Key agreement refers to the problem of establishing a private channel using public communication. Suppose Alice & Bob have never spoken before and have no shared secrets. By exchanging public messages (i.e., that can be seen by any external observer), they would like to establish a secret that is known only to the two of them.
The Diffie-Hellman protocol is such a key-agreement protocol, and it was the first published instance of public-key cryptography:
Construction 14.3: Diffie-Hellman
Both parties agree (publicly) on a cyclic group ? with generator g. Let n = |?|. All exponentiations are with respect to the group operation in ?.
- Alice chooses a ← ℤn. She sends A = ga to Bob.
- Bob chooses b ← ℤn. He sends B = gb to Alice.
- Bob locally outputs K := Ab. Alice locally outputs K := Ba .
By substituting and applying standard rules of exponents, we see that both parties output a common value, namely K = gab ∈ ?.
Defining Security for Key Agreement
Executing a key agreement protocol leaves two artifacts behind. First, we have the collection of messages that are exchanged between the two parties. We call this collection a transcript. We envision two parties executing a key agreement protocol in the presence of an eavesdropper, and hence we imagine that the transcript is public. Second, we have the key that is output by the parties, which is private.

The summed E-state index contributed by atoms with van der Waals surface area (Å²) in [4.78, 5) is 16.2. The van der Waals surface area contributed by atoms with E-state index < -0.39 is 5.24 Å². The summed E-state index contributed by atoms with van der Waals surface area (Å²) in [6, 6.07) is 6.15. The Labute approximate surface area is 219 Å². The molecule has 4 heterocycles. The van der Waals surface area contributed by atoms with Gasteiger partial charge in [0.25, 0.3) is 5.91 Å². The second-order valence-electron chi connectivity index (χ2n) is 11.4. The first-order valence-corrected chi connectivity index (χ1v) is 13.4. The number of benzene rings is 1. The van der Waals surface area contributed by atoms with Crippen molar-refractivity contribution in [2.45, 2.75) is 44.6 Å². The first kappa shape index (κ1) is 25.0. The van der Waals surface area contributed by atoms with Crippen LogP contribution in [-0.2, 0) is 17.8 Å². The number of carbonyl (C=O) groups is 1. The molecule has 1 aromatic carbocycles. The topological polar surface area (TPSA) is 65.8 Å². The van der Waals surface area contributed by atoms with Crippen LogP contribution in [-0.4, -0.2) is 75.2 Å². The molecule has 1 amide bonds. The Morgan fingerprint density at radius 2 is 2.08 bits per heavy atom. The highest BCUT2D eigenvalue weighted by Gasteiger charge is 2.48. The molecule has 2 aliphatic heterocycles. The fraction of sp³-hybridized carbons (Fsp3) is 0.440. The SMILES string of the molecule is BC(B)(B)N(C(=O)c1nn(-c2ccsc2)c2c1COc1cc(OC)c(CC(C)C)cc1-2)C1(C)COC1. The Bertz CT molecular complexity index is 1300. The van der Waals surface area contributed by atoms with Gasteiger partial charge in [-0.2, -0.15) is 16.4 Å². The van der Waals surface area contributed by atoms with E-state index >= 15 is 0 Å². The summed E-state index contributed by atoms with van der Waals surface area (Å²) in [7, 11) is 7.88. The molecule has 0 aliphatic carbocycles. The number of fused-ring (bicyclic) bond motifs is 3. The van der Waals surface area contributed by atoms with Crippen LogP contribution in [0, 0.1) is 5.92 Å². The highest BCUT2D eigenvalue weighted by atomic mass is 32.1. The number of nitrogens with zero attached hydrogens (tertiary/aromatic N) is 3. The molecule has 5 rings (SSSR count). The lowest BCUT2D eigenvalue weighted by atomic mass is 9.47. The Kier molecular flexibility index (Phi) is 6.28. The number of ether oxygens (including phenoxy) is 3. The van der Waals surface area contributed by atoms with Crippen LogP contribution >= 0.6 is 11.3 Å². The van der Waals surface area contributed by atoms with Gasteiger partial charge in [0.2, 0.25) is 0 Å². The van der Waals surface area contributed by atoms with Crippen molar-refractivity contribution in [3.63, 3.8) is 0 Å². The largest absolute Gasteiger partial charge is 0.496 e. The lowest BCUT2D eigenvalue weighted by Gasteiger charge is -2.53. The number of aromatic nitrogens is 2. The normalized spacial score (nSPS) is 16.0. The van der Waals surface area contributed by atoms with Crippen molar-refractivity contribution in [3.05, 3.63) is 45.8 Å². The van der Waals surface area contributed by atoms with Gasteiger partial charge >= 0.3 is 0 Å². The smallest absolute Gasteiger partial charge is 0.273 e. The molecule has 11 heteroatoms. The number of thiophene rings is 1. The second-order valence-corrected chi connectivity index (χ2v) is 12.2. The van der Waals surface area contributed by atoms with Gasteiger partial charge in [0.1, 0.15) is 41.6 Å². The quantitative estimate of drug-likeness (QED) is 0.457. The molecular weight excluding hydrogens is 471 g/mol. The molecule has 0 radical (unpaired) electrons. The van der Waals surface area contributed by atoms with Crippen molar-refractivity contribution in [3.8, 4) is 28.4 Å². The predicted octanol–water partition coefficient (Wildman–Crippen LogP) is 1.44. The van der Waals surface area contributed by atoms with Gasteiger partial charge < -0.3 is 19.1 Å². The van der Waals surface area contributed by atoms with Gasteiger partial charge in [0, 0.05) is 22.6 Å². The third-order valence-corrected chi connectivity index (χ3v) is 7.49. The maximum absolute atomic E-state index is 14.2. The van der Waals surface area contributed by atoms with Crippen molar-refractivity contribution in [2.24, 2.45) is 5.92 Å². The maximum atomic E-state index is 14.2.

To define security of key agreement, we would like to require that the transcript leaks no (useful) information to the eavesdropper about the key. There are a few ways to approach the definition:
- We could require that it is hard to compute the key given the transcript. However, this turns out to be a rather weak definition. For example, it does not rule out the possibility that an eavesdropper could guess the first half of the bits of the key.
- We could require that the key is pseudorandom given the transcript. This is a better definition, and the one we use. To formalize this idea, we define two libraries. In both libraries the adversary / calling program can obtain the transcript of an execution of the key agreement protocol. In one library the adversary obtains the key the resulted from the protocol execution, while in the other library the adversary obtains a totally unrelated key (chosen uniformly from the set Σ.? of possible keys).
Let Σ be a key-agreement protocol. We write Σ.? for the keyspace of the protocol (i.e., the set of possible keys it produces). We write (t,K) ← EXECPROT(Σ) to denote the process of executing the protocol between two honest parties, where t denotes the resulting transcript, and K is resulting key. Note that this process is randomized, and that K is presumably correlated to t.
We say that Σ is secure if ℒΣka-real ≋ ℒΣka-rand, where: